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Does Your Body Clock Have A 'creativity' And 'productivity' Setting?

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I am willing to suggest that most of us in the CAC forum can label ourselves as something like "morning people", "afternoon people" or "night owls" (with a sprinkling of sub-categories like "Post-2nd-mug-of-coffee-people").

 

Can you associate better times of the day for creativity (or creative energy) and different times of the day when the focus shifts to producing? I am not attempting to fully separate the two...being creative and productive are not mutually exclusive by any means.  But has your personal body-clock identified times of the day when you are most creative and times of the day when you are better at cranking things out?

 

I'll go first (stands, faces the group seated around the virtual forum table, lights candle, and speaks):

  • I am a morning person...(3:30am riser/coffee drinker...don't hate me).
  • I am most creative until around lunchtime (best writing, drawing, jingle arranging, problem solving, etc.).
  • By 2:00pm, I need to be doing something with my hands (being productive) because the creative fuel starts running lower.

What does your personal body clock tell you?

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I tend to be more creative at night.  I think that as general content of the day's events starts sifting its way through my mind, I start contextualizing them and that results in a certain level of creativity I just don't have in the morning.  Productivity stays at an even level throughout the day--provided I get my caffeine and a little dietary boost.

 

I'm more of a nighthawk, but I think that's because I've adapted to my girlfriend's sleep schedule and habits more than anything else.  Otherwise, I can get up at any time and sleep at about any time.

 

Great topic.  Thinking about this stuff always helps with productivity and time management. :)

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I read an article about the first two hours of the day being the most creative as your brain is not fully concious.

 

I find I am the most creative when I am trying to get to sleep and ideas are bouncing round my head in no particular order. Always keep a pen and paper next to my bed.

I am night time person.

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6:30 am-7:30 is prime "noodling" time. The house is silent and there is something to be said for being half asleep and generating connections and synthesizing ideas of all kinds. If the day hasn't been too stressful, I can sometimes have another session before bed, about 10:30. I totally keep a sketchbook by the bed.

 

Best times for throwing are 7 am - 10 am, and 8 pm - midnight. The morning session is better for expanding ideas, or exploring new work. The night hours are better for straight production of something that has been planned ahead.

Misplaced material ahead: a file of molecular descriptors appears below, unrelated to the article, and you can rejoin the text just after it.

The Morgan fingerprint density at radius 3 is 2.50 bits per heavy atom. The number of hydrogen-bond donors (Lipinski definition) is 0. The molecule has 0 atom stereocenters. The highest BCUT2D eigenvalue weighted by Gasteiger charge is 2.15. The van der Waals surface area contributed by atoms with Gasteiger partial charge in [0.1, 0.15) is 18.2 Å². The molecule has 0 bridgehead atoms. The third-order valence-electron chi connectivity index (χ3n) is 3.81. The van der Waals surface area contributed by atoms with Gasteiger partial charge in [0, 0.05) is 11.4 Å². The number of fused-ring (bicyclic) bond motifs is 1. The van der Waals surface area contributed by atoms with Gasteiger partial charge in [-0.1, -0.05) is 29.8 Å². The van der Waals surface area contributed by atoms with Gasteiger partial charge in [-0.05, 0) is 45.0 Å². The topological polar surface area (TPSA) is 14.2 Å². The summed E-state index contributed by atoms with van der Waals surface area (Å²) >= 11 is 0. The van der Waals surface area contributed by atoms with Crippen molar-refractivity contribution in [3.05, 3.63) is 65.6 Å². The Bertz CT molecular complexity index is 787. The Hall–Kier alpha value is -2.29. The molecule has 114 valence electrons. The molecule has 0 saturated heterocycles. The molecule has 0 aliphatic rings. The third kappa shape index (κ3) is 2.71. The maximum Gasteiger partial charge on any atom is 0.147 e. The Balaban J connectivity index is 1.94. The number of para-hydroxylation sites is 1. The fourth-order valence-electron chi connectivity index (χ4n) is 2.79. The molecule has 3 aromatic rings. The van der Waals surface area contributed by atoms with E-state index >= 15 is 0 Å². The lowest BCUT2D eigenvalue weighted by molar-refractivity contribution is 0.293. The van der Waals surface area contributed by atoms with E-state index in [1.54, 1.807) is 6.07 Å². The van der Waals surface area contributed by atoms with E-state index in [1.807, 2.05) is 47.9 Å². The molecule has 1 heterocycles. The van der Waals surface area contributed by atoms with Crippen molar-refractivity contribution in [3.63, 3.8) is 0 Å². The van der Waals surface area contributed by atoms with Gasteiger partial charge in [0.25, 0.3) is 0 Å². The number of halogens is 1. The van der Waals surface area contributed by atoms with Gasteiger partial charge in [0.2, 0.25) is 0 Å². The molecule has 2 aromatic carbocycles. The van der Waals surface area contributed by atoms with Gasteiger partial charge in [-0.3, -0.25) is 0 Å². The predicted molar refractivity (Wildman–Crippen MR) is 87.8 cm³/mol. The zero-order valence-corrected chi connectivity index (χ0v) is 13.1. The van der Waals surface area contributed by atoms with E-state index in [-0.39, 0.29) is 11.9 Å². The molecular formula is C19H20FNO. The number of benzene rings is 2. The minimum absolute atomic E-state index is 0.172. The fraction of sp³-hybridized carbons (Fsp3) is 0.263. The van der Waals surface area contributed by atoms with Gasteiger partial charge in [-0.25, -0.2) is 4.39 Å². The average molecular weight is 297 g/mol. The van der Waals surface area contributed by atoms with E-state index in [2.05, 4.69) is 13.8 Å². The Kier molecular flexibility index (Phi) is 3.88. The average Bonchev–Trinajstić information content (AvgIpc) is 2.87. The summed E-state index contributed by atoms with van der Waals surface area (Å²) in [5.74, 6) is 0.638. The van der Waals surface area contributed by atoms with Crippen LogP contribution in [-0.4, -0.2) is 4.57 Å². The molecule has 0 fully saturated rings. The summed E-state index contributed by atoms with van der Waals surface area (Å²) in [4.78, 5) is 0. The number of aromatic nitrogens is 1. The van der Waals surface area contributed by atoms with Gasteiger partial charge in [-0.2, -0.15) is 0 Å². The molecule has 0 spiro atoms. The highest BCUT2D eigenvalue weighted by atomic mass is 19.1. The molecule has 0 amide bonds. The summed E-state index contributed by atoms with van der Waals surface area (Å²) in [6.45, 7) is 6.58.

Writing turns out best when accomplished before lunch, but I seem to have the remnants of sort of a neural pathway habit established in college that gives me the ability to connect words passably after 8:00 pm. It's more work, though, and I can get unintentionally redundant.

 

I have ADD that was only revealed this spring, when my son was coded. So much of my productivity depends on my ability to create and maintain momentum, and tends to begin best after successful transition points in the day. I can "get doing" best after I get my son to school, after lunch, and after my kids' bedtime. I am no good for anything around 4:00.

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I'am getting up aroung 6.30 a.m., eat (extensive) breakfast (with my husband, who is a political scientist and gives me lectures during breakfast about everything that's going on in the world, for over 30 years now.... ) and then work in my studio from 9.30 a.m. till noon and, after lunch, from 2 p.m. to approx. 6 p.m. Working means throwing, handbuilding, shaping, glazing etc., the process part. The creative part comes after dinner, say 8 to 10 p.m., while drinking green tea and eating a bowl of fruits.

 

Saturday and Sunday is, mostly, non studio time but computer time, housekeeping, shopping and leisure.

 

Are you all working in the studio 7 days a week?

 

Great topic Paul!

 

Evelyne

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Are you all working in the studio 7 days a week?

 

Great topic Paul!

 

Evelyne

 

Evelyne,

I am in the studio everyday, mostly in the early morning.  On Sundays I really take it easy and take a break from getting my hands in the clay, but there always seems to be something that needs doing/considering even if it isn't producing.  I'd like to think that time is related to what Steven Covey would call "Sharpening Your Saw" (that is probably a whole new topic, right?)

-Paul

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I' m not sure you can separate the two . . . I often find myself doing the "creating" while "producing". Mornings tend to be more active, creative wise and productivity wise, afternoons tend to fall off (mental and physical fatigue), but evenings can be a second wind for both. I am part-time working, part-time potting, and part-time retired . . . and each of those has their own moments of creativity and production.